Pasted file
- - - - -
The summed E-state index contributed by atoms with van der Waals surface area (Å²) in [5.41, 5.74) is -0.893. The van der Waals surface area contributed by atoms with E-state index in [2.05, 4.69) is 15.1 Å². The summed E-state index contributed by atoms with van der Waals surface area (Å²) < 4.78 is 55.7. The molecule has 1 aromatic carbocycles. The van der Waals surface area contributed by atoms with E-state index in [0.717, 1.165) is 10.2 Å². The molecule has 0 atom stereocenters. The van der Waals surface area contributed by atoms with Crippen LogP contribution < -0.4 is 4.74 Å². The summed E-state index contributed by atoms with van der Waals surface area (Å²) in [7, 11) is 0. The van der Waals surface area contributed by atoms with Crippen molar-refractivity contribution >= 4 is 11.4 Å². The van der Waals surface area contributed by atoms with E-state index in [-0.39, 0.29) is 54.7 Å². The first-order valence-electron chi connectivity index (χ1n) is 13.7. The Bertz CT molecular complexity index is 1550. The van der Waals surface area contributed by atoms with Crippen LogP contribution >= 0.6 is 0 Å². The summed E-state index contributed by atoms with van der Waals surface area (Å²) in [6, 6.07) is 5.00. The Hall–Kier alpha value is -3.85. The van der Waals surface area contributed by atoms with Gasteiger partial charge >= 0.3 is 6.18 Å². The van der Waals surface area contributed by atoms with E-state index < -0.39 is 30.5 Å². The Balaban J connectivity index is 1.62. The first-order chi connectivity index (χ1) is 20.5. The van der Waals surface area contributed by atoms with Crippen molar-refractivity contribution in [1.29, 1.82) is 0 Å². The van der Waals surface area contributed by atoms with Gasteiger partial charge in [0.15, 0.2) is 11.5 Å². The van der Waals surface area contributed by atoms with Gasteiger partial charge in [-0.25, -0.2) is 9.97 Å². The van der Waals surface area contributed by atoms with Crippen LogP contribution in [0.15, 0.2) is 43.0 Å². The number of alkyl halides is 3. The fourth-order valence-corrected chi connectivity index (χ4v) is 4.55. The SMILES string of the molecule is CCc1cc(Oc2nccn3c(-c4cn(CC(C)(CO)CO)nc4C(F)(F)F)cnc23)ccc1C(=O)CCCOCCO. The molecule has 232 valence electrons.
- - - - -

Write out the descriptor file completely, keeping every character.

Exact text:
The summed E-state index contributed by atoms with van der Waals surface area (Å²) in [5.41, 5.74) is -0.893. The van der Waals surface area contributed by atoms with E-state index in [2.05, 4.69) is 15.1 Å². The summed E-state index contributed by atoms with van der Waals surface area (Å²) < 4.78 is 55.7. The molecule has 1 aromatic carbocycles. The van der Waals surface area contributed by atoms with E-state index in [0.717, 1.165) is 10.2 Å². The molecule has 0 atom stereocenters. The van der Waals surface area contributed by atoms with Crippen LogP contribution < -0.4 is 4.74 Å². The summed E-state index contributed by atoms with van der Waals surface area (Å²) in [7, 11) is 0. The van der Waals surface area contributed by atoms with Crippen molar-refractivity contribution >= 4 is 11.4 Å². The van der Waals surface area contributed by atoms with E-state index in [-0.39, 0.29) is 54.7 Å². The first-order valence-electron chi connectivity index (χ1n) is 13.7. The Bertz CT molecular complexity index is 1550. The van der Waals surface area contributed by atoms with Crippen LogP contribution >= 0.6 is 0 Å². The summed E-state index contributed by atoms with van der Waals surface area (Å²) in [6, 6.07) is 5.00. The Hall–Kier alpha value is -3.85. The van der Waals surface area contributed by atoms with Gasteiger partial charge >= 0.3 is 6.18 Å². The van der Waals surface area contributed by atoms with E-state index < -0.39 is 30.5 Å². The Balaban J connectivity index is 1.62. The first-order chi connectivity index (χ1) is 20.5. The van der Waals surface area contributed by atoms with Crippen molar-refractivity contribution in [1.29, 1.82) is 0 Å². The van der Waals surface area contributed by atoms with Gasteiger partial charge in [0.15, 0.2) is 11.5 Å². The van der Waals surface area contributed by atoms with Gasteiger partial charge in [-0.25, -0.2) is 9.97 Å². The van der Waals surface area contributed by atoms with Crippen LogP contribution in [0.15, 0.2) is 43.0 Å². The number of alkyl halides is 3. The fourth-order valence-corrected chi connectivity index (χ4v) is 4.55. The SMILES string of the molecule is CCc1cc(Oc2nccn3c(-c4cn(CC(C)(CO)CO)nc4C(F)(F)F)cnc23)ccc1C(=O)CCCOCCO. The molecule has 232 valence electrons.